2. Too feature-focused

If you don’t work to serve the best interests of the end user, extra features may just be extra baggage. Your product roadmap needs to distinguish must-have features from nice-to-haves and serve your users’ needs.

3. Doesn’t include all members of your product team

Making sure each part of your product team is included in roadmap planning is vital. If your team tends to adopt day-to-day (or one-feature-at-a-time) thinking, you won’t be able to create holistic team alignment around a shared product vision. 

Product teams focus on how to help promote your business over time, while architecture and engineering teams ensure the product is built efficiently within the framework of the existing product. The design team brings user considerations to examine how upcoming features fit in with the overall experience of the product.

Each brings unique concerns to the table that another team might not consider — concerns that together add up to a future-proofed product.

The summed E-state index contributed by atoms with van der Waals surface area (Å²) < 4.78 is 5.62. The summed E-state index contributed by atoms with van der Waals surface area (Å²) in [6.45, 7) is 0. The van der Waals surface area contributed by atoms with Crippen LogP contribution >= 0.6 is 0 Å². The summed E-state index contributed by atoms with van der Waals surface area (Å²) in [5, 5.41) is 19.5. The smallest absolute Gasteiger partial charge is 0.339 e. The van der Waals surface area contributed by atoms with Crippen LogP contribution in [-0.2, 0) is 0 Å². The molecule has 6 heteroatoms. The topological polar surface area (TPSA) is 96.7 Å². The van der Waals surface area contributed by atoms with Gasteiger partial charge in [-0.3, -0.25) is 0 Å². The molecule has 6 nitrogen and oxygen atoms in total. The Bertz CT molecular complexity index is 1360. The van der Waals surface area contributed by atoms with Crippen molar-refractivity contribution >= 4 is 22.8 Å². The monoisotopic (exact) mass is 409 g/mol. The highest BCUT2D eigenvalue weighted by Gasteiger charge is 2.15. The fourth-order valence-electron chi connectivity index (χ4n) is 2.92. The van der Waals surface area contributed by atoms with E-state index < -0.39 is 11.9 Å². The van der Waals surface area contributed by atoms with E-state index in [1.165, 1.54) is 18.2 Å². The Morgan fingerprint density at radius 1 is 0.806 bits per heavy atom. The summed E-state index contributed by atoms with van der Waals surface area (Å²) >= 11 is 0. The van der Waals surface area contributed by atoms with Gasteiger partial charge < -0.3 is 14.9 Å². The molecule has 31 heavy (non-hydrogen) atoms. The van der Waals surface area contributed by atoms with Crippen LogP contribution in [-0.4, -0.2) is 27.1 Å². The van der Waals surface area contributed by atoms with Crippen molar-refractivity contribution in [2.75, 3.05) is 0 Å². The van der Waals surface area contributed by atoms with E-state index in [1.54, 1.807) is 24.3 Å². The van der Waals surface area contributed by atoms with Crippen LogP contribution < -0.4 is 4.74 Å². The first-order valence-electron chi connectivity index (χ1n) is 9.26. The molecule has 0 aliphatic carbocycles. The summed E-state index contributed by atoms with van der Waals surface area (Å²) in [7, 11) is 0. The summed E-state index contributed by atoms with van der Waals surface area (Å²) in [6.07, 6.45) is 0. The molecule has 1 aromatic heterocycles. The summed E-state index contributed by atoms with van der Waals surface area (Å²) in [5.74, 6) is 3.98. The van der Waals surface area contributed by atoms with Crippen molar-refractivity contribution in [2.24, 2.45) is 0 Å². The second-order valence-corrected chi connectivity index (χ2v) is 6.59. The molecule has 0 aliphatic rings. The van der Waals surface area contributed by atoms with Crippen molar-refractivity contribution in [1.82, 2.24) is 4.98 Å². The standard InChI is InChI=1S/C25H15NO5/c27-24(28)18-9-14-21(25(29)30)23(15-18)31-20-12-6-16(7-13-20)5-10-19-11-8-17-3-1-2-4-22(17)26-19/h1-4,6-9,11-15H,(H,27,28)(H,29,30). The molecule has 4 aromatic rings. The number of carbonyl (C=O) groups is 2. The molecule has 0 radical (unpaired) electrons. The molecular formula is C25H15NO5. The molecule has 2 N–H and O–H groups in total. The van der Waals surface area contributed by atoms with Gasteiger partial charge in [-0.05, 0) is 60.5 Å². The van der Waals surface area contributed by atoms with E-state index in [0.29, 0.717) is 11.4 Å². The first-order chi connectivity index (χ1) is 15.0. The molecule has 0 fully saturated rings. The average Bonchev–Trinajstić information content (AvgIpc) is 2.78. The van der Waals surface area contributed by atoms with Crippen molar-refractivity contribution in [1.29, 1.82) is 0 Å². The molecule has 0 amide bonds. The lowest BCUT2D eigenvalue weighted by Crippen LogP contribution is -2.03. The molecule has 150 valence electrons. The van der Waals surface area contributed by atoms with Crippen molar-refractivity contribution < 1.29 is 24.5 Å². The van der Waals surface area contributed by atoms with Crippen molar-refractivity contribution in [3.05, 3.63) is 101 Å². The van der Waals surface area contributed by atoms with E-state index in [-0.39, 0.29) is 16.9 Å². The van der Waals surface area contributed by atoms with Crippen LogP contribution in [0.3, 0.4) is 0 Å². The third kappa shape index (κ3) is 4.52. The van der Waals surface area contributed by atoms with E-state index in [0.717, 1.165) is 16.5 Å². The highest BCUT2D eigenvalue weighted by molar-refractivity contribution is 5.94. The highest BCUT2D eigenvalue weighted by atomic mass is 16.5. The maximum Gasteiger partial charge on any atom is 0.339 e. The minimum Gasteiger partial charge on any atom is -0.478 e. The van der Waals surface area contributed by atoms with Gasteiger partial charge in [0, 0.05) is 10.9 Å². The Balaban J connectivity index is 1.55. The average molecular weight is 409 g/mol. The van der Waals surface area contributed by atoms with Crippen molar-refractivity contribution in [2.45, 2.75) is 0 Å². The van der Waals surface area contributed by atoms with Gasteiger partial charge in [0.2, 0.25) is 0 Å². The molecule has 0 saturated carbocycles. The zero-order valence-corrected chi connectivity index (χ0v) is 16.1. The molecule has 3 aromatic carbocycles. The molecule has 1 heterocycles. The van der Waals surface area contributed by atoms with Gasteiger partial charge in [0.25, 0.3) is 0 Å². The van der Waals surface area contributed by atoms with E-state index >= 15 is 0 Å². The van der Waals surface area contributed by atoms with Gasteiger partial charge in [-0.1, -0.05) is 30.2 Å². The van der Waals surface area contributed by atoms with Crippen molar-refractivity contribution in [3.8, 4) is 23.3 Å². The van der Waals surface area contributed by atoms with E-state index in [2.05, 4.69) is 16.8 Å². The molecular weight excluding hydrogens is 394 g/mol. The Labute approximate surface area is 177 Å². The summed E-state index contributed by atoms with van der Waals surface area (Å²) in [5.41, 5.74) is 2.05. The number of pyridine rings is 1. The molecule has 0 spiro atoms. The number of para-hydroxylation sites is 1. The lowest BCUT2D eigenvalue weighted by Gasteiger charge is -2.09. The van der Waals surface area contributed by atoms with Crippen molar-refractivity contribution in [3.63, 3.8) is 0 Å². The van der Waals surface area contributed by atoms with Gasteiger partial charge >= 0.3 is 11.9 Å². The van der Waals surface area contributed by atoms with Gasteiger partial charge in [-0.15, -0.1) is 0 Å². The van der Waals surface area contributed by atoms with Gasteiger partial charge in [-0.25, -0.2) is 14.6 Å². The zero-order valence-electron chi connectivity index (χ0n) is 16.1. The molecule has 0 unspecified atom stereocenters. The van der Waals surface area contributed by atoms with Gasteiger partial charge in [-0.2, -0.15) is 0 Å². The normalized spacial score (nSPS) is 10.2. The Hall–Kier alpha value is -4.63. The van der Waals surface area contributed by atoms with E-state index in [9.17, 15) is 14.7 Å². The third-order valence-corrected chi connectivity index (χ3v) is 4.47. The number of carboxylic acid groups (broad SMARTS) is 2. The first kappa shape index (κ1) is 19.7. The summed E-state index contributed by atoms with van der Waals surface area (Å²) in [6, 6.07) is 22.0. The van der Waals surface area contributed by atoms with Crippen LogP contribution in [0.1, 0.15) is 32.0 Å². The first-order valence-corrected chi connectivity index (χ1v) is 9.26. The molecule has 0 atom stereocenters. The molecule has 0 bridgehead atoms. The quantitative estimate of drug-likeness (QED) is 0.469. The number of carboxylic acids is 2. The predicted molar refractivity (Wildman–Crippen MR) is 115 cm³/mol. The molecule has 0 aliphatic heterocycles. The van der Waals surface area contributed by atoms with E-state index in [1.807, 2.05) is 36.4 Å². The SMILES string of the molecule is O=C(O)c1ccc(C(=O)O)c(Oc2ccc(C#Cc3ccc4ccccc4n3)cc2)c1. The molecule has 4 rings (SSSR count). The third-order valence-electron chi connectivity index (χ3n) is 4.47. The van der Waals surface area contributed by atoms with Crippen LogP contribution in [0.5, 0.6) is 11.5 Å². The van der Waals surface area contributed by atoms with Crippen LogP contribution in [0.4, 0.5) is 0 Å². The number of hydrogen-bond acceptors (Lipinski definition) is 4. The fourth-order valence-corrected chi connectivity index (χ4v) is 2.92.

4. Is rigid and doesn’t allow for product agility 

Product roadmaps can’t be rigid, otherwise shifting priorities become disruptive rather than productive. Feature priorities will inevitably change due to:

  • Competitors’ new features 
  • Discovery of new or different user pain points
  • Evolving user needs and expectations
  • Technological changes 

Integrate User Journeys to Future-Proof Your Roadmap 

When you work with Openfield, we’ll make sure your roadmap avoids vulnerabilities. But we also can tap into our deep user insights to make your roadmap truly visionary.

Our UX team can:

  • Plot out upcoming features and enhancements to see where they fall into place within the context of the user journey. It’s important to consider where along the journey a user will encounter certain features.